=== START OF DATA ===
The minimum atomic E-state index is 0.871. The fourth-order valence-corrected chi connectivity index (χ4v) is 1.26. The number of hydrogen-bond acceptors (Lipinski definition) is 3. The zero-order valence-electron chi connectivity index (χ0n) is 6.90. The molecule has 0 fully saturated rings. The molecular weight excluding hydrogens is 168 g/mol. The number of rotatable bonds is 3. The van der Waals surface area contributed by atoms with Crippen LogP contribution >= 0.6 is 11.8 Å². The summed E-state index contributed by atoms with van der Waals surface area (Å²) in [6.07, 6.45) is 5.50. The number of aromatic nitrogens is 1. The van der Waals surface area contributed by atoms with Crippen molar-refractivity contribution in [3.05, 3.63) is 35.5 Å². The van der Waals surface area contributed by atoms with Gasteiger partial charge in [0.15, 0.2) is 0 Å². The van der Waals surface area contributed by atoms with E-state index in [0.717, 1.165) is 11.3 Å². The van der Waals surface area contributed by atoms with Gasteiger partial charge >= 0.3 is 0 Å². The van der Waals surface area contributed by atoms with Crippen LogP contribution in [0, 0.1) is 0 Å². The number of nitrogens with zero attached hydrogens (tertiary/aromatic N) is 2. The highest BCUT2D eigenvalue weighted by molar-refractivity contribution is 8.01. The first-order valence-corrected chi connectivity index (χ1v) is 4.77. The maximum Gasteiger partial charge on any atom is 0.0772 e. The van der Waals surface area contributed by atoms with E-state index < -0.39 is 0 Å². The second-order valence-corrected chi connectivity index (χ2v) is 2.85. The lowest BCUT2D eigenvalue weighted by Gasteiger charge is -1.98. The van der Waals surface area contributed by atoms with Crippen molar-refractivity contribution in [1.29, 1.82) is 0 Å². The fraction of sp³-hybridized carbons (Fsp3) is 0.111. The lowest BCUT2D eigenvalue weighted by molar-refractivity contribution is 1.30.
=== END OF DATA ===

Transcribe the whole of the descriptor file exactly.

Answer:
The minimum atomic E-state index is 0.871. The fourth-order valence-corrected chi connectivity index (χ4v) is 1.26. The number of hydrogen-bond acceptors (Lipinski definition) is 3. The zero-order valence-electron chi connectivity index (χ0n) is 6.90. The molecule has 0 fully saturated rings. The molecular weight excluding hydrogens is 168 g/mol. The number of rotatable bonds is 3. The van der Waals surface area contributed by atoms with Crippen LogP contribution >= 0.6 is 11.8 Å². The summed E-state index contributed by atoms with van der Waals surface area (Å²) in [6.07, 6.45) is 5.50. The number of aromatic nitrogens is 1. The van der Waals surface area contributed by atoms with Crippen molar-refractivity contribution in [3.05, 3.63) is 35.5 Å². The van der Waals surface area contributed by atoms with Gasteiger partial charge in [0.15, 0.2) is 0 Å². The van der Waals surface area contributed by atoms with E-state index in [0.717, 1.165) is 11.3 Å². The van der Waals surface area contributed by atoms with Gasteiger partial charge >= 0.3 is 0 Å². The van der Waals surface area contributed by atoms with Crippen LogP contribution in [0, 0.1) is 0 Å². The number of nitrogens with zero attached hydrogens (tertiary/aromatic N) is 2. The highest BCUT2D eigenvalue weighted by molar-refractivity contribution is 8.01. The first-order valence-corrected chi connectivity index (χ1v) is 4.77. The maximum Gasteiger partial charge on any atom is 0.0772 e. The van der Waals surface area contributed by atoms with E-state index < -0.39 is 0 Å². The second-order valence-corrected chi connectivity index (χ2v) is 2.85. The lowest BCUT2D eigenvalue weighted by Gasteiger charge is -1.98. The van der Waals surface area contributed by atoms with Crippen molar-refractivity contribution in [1.29, 1.82) is 0 Å². The fraction of sp³-hybridized carbons (Fsp3) is 0.111. The lowest BCUT2D eigenvalue weighted by molar-refractivity contribution is 1.30.